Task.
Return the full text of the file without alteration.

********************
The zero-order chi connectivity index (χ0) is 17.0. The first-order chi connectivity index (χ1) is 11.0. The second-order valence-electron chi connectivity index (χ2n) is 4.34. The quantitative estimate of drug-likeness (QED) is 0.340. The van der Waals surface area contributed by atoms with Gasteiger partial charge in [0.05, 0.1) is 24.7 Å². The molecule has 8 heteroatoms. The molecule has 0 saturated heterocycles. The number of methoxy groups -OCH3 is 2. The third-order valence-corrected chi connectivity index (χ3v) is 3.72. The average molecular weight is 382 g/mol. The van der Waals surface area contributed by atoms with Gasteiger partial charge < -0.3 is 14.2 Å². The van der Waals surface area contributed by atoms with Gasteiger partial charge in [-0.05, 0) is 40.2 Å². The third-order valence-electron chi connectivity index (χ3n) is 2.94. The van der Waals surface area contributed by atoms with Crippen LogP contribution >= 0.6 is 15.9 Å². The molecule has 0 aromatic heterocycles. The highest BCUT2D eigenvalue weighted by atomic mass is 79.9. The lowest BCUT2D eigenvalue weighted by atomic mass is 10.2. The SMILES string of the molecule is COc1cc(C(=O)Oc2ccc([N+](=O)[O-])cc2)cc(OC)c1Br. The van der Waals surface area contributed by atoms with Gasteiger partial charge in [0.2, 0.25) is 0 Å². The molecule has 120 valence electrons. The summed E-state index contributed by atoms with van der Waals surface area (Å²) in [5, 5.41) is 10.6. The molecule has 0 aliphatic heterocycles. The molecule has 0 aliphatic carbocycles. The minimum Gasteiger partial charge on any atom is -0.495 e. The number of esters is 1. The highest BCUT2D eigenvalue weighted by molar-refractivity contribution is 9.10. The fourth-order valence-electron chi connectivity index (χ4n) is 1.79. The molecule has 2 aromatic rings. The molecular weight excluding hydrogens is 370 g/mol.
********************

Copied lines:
The zero-order chi connectivity index (χ0) is 17.0. The first-order chi connectivity index (χ1) is 11.0. The second-order valence-electron chi connectivity index (χ2n) is 4.34. The quantitative estimate of drug-likeness (QED) is 0.340. The van der Waals surface area contributed by atoms with Gasteiger partial charge in [0.05, 0.1) is 24.7 Å². The molecule has 8 heteroatoms. The molecule has 0 saturated heterocycles. The number of methoxy groups -OCH3 is 2. The third-order valence-corrected chi connectivity index (χ3v) is 3.72. The average molecular weight is 382 g/mol. The van der Waals surface area contributed by atoms with Gasteiger partial charge < -0.3 is 14.2 Å². The van der Waals surface area contributed by atoms with Gasteiger partial charge in [-0.05, 0) is 40.2 Å². The third-order valence-electron chi connectivity index (χ3n) is 2.94. The van der Waals surface area contributed by atoms with Crippen LogP contribution >= 0.6 is 15.9 Å². The molecule has 0 aromatic heterocycles. The highest BCUT2D eigenvalue weighted by atomic mass is 79.9. The lowest BCUT2D eigenvalue weighted by atomic mass is 10.2. The SMILES string of the molecule is COc1cc(C(=O)Oc2ccc([N+](=O)[O-])cc2)cc(OC)c1Br. The van der Waals surface area contributed by atoms with Gasteiger partial charge in [0.2, 0.25) is 0 Å². The molecule has 120 valence electrons. The summed E-state index contributed by atoms with van der Waals surface area (Å²) in [5, 5.41) is 10.6. The molecule has 0 aliphatic heterocycles. The molecule has 0 aliphatic carbocycles. The minimum Gasteiger partial charge on any atom is -0.495 e. The number of esters is 1. The highest BCUT2D eigenvalue weighted by molar-refractivity contribution is 9.10. The fourth-order valence-electron chi connectivity index (χ4n) is 1.79. The molecule has 2 aromatic rings. The molecular weight excluding hydrogens is 370 g/mol.